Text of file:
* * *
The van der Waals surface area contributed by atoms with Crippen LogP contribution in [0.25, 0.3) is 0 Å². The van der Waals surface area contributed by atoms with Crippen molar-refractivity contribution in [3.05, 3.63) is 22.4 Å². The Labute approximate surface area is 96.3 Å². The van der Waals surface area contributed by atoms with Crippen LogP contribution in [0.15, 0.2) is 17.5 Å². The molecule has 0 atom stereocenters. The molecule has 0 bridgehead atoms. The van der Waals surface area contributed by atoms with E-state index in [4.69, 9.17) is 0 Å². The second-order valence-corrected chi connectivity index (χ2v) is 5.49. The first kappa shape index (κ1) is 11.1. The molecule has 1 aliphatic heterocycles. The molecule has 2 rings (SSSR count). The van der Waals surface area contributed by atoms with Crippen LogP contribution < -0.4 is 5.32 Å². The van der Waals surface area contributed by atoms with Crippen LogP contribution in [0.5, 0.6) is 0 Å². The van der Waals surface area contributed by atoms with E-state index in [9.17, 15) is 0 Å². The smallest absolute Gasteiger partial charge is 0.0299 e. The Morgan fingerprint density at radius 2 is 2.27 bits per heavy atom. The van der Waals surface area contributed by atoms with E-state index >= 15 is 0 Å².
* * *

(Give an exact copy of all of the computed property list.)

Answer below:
The van der Waals surface area contributed by atoms with Crippen LogP contribution in [0.25, 0.3) is 0 Å². The van der Waals surface area contributed by atoms with Crippen molar-refractivity contribution in [3.05, 3.63) is 22.4 Å². The Labute approximate surface area is 96.3 Å². The van der Waals surface area contributed by atoms with Crippen LogP contribution in [0.15, 0.2) is 17.5 Å². The molecule has 0 atom stereocenters. The molecule has 0 bridgehead atoms. The van der Waals surface area contributed by atoms with E-state index in [4.69, 9.17) is 0 Å². The second-order valence-corrected chi connectivity index (χ2v) is 5.49. The first kappa shape index (κ1) is 11.1. The molecule has 1 aliphatic heterocycles. The molecule has 2 rings (SSSR count). The van der Waals surface area contributed by atoms with Crippen LogP contribution < -0.4 is 5.32 Å². The van der Waals surface area contributed by atoms with Crippen LogP contribution in [0.5, 0.6) is 0 Å². The van der Waals surface area contributed by atoms with E-state index in [9.17, 15) is 0 Å². The smallest absolute Gasteiger partial charge is 0.0299 e. The Morgan fingerprint density at radius 2 is 2.27 bits per heavy atom. The van der Waals surface area contributed by atoms with E-state index >= 15 is 0 Å².